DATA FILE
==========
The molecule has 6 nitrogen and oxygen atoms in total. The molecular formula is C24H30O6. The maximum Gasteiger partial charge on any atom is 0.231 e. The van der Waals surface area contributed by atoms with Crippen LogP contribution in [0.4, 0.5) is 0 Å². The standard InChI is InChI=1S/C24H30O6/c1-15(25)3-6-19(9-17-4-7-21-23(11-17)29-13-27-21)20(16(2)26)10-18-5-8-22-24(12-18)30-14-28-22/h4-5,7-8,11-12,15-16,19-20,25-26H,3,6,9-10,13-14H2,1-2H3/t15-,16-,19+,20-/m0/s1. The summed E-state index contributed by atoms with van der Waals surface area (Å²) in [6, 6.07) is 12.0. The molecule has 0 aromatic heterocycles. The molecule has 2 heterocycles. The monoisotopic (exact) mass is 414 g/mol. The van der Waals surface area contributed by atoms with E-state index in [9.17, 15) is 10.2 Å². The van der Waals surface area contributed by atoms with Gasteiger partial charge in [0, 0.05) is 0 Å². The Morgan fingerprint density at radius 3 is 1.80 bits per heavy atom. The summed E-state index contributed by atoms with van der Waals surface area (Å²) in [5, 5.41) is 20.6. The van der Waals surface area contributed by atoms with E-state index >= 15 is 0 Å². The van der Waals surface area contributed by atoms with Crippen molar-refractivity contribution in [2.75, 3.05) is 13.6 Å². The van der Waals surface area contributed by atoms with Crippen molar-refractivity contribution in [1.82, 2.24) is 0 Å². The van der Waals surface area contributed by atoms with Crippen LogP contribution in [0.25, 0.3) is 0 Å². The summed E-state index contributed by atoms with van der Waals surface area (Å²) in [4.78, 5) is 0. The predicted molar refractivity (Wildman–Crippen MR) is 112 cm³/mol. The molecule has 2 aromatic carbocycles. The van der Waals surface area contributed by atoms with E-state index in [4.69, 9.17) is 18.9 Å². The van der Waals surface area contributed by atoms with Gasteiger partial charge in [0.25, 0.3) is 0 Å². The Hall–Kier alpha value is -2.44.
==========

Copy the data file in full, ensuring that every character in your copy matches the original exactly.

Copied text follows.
The molecule has 6 nitrogen and oxygen atoms in total. The molecular formula is C24H30O6. The maximum Gasteiger partial charge on any atom is 0.231 e. The van der Waals surface area contributed by atoms with Crippen LogP contribution in [0.4, 0.5) is 0 Å². The standard InChI is InChI=1S/C24H30O6/c1-15(25)3-6-19(9-17-4-7-21-23(11-17)29-13-27-21)20(16(2)26)10-18-5-8-22-24(12-18)30-14-28-22/h4-5,7-8,11-12,15-16,19-20,25-26H,3,6,9-10,13-14H2,1-2H3/t15-,16-,19+,20-/m0/s1. The summed E-state index contributed by atoms with van der Waals surface area (Å²) in [6, 6.07) is 12.0. The molecule has 0 aromatic heterocycles. The molecule has 2 heterocycles. The monoisotopic (exact) mass is 414 g/mol. The van der Waals surface area contributed by atoms with E-state index in [9.17, 15) is 10.2 Å². The van der Waals surface area contributed by atoms with Gasteiger partial charge in [0, 0.05) is 0 Å². The Morgan fingerprint density at radius 3 is 1.80 bits per heavy atom. The summed E-state index contributed by atoms with van der Waals surface area (Å²) in [5, 5.41) is 20.6. The van der Waals surface area contributed by atoms with E-state index >= 15 is 0 Å². The van der Waals surface area contributed by atoms with Crippen molar-refractivity contribution in [2.75, 3.05) is 13.6 Å². The van der Waals surface area contributed by atoms with Crippen molar-refractivity contribution in [1.82, 2.24) is 0 Å². The van der Waals surface area contributed by atoms with Crippen LogP contribution in [0.25, 0.3) is 0 Å². The summed E-state index contributed by atoms with van der Waals surface area (Å²) in [4.78, 5) is 0. The predicted molar refractivity (Wildman–Crippen MR) is 112 cm³/mol. The molecule has 2 aromatic carbocycles. The van der Waals surface area contributed by atoms with E-state index in [4.69, 9.17) is 18.9 Å². The van der Waals surface area contributed by atoms with Gasteiger partial charge in [0.25, 0.3) is 0 Å². The Hall–Kier alpha value is -2.44.